# Expected number of hamiltonian paths in a tournament

The following theorem is from Alon&Spencer's The probabilistic method, in the beginning of chapter 2:

Theorem 2.1.1: There is a tournament $T$ with $n$ vertices and at least $\frac{n!}{2^{n-1}}$ Hamiltonian paths.

Briefly the theorem is proved by looking at $X_\sigma$ the indicator random variable for a permutation $\sigma$ giving a Hamiltonian path, that is, satisfying $(\sigma(i),\sigma(i+1))\in T$ for $1\leq i \lt n$. Then

$\sum \mathbb{E}\left[X_\sigma\right] = \frac{n!}{2^{n-1}}$.

I don't understand where did this value ($\frac{n!}{2^{n-1}}$) came from! could someone explain it please?

• Please give a source for the theorem and proof. – saulspatz Apr 29 '18 at 17:15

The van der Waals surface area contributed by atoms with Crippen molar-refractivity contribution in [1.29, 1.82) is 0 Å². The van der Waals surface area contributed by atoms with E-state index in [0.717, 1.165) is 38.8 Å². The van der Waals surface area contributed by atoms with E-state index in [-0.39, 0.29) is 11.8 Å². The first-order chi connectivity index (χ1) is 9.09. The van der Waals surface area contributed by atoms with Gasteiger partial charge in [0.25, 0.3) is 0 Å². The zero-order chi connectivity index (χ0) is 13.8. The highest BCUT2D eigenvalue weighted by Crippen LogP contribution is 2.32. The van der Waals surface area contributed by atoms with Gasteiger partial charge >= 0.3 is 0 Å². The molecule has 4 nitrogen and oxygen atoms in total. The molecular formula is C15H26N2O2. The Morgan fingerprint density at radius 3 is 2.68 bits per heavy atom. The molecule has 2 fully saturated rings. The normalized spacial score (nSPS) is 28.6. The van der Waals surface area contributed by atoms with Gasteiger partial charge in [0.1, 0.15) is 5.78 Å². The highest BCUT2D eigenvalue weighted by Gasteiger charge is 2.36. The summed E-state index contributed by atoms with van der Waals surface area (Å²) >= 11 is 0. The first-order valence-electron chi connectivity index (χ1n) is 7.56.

The argument is to construct a tournament by randomly orienting the edges of $K_n.$ Say the edge goes from the greater number to the smaller with probability $1/2,$ assuming that the vertices are the integers $1,\dots,n.$ Then the probability that a given permutation of the vertices is a Hamilton path is just $2^{1-n},$ leading to the expectation you have given.
For each permutation of the vertices, the probability that this permutation represents a hamiltonian path is the probability that each edge points in the correct direction as the previous one, and since the orientation of each edge is chosen indepently then this probability is simply the product of probabilities of the orientation of $(n-1)$ edges. So the probability of the event that a permutation contains a hamiltonian path is $\frac{1}{2^{n-1}}$.
Now since we have $n!$ possible permutations thus the summation of $\mathbb{E}\left[X_\sigma\right]$ will be $\frac{n!}{2^{n-1}}$.
• This is the expectation, not "the whole probability." Notice that it will be greater than $1$ if $n>2.$ – saulspatz Apr 29 '18 at 21:22